Chinese presence in Pakistan is undeniably growing, especially since the CPEC became a reality. Some people are welcoming the influx of our friends from the land of the Great Wall, others aren’t as happy about the increase in new faces that they see around their cities.
Muzamil Shah Watan Yar, a Facebook user, has sparked a very important debate by uploading a photo of what allegedly shows a Chinese person with a Pakistani CNIC.
The picture shows the National Identity Card used in Pakistan, but it was allegedly granted to a Chinese national. He then mocks our pan-Islamism by asking the crucial question of why Afghans and Pashtuns, who have dedicated all their lives for this country, are not granted an NIC.
People had a lot to say about this interesting development
Pakistanis often boast of having the second largest refugee population in the world
This is confirmed by the reports of the United Nations High Commissioner for Refugees (UNHCR). There has not been a point in history when Pakistan hesitated even for a millisecond before taking refugees in.
At the time of the Soviet war in Afghanistan (1979), several Afghans had to flee to Pakistan to seek refuge. The Pakistani side had made arrangements for their stay. And this population decided to stay back even after the war ended in 1989.
Most of Pakistan’s refugee population is the Afghans, out of a total refugee population of 1,505,525.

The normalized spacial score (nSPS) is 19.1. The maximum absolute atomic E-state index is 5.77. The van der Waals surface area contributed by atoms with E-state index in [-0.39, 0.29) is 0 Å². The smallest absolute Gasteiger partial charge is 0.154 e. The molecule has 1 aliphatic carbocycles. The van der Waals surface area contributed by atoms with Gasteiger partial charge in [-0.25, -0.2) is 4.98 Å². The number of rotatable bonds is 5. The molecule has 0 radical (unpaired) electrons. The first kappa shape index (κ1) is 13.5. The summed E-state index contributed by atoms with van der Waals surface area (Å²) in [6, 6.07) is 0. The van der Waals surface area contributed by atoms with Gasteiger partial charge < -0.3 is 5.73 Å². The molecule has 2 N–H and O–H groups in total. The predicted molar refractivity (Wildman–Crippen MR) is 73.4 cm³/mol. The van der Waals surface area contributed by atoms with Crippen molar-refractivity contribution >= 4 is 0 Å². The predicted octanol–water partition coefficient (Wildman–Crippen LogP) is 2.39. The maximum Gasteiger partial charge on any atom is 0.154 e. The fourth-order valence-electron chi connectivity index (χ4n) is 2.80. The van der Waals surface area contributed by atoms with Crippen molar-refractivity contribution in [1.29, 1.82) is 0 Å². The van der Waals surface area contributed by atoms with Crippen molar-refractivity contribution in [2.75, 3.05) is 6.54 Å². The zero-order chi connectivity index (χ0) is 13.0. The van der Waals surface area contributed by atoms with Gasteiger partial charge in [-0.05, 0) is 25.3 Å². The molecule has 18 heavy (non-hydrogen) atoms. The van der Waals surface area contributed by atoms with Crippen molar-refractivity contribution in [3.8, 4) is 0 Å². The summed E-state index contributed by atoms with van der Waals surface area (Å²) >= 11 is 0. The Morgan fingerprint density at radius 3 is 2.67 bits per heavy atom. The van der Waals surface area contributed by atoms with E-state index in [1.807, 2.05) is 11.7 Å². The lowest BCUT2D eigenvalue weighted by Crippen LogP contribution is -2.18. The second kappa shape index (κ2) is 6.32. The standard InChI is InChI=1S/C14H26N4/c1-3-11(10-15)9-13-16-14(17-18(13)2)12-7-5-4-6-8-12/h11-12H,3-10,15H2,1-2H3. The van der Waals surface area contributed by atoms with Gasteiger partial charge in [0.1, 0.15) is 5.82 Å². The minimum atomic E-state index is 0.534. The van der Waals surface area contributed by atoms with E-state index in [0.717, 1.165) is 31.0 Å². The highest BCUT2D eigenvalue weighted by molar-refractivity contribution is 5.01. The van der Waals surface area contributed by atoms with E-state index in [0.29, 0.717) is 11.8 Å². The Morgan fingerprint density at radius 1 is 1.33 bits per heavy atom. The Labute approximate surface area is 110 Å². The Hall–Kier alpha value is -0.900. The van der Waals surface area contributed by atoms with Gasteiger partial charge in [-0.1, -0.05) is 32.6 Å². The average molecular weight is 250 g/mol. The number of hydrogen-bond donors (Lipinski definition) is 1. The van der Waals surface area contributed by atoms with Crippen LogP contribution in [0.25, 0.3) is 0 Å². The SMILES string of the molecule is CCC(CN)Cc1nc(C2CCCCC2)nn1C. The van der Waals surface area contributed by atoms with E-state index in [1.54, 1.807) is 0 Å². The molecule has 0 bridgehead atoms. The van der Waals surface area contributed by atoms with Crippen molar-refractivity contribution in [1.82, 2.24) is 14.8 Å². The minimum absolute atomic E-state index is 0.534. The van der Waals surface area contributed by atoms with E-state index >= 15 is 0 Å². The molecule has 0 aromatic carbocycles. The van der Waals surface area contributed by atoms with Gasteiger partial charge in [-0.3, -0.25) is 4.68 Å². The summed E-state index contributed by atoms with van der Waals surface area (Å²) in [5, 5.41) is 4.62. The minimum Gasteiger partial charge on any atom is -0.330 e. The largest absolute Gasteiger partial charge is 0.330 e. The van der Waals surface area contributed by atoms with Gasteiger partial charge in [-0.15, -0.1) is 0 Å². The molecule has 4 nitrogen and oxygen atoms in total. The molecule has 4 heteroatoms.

Afghans are mostly settled in the Pashtun province of KP, because of its closeness to Afghanistan and also because of a lesser language barrier. And in the province of KP, they find it easier to adapt to the culture. Many of them indulged themselves in finding labor and have stuck to this ever since.
The problem arises when you realize that even after spending quite some time in Pakistan, the state has not owned them at all.
They are still living in the spaces they occupied after arrival in the country and can do nothing but labour because the state does not recognize them. Several are born here and several have married here, but all of them have the status of refugees. They are not given national identity cards, no formal education or means of earning to be able to get out of the lowest starta of life in Pakistan.
Today, several Pakistanis feel that these Afghans (who have spent half of their lives in Pakistan) are taking away their economic opportunities. They do not want to share their resources with them anymore and want them to return back to their own country; a country they might not know much about.
The irony is that when the same happens in the USA, we call them bigots
We may color our display pictures black in solidarity with the Rohingyas in Myanmar, but little do we know that there is a Rohingya population in Pakistan too
And we treat them the same way as we treat the Afghan refugees.
In 1962, an estimated 500,000 Rohingya families moved to Karachi. During the 1980s, their number increased. Then General Zia decided to put them in Madrassas and include them in the Afghan Jihad. However, despite their participation they have not been accepted into the society.
Most Rohingyas in Pakistan have been unable to obtain citizenship
Many do not even have a national identity card, preventing them from access to public schools, government run healthcare and such everyday things as opening a bank account.
They face harassment on a regular basis because of lack of documentation and have to fight to get basic facilities.
This is certainly food for thought, what do you think?
Cover image via: Muzamil Shah Watan Yar / Facebook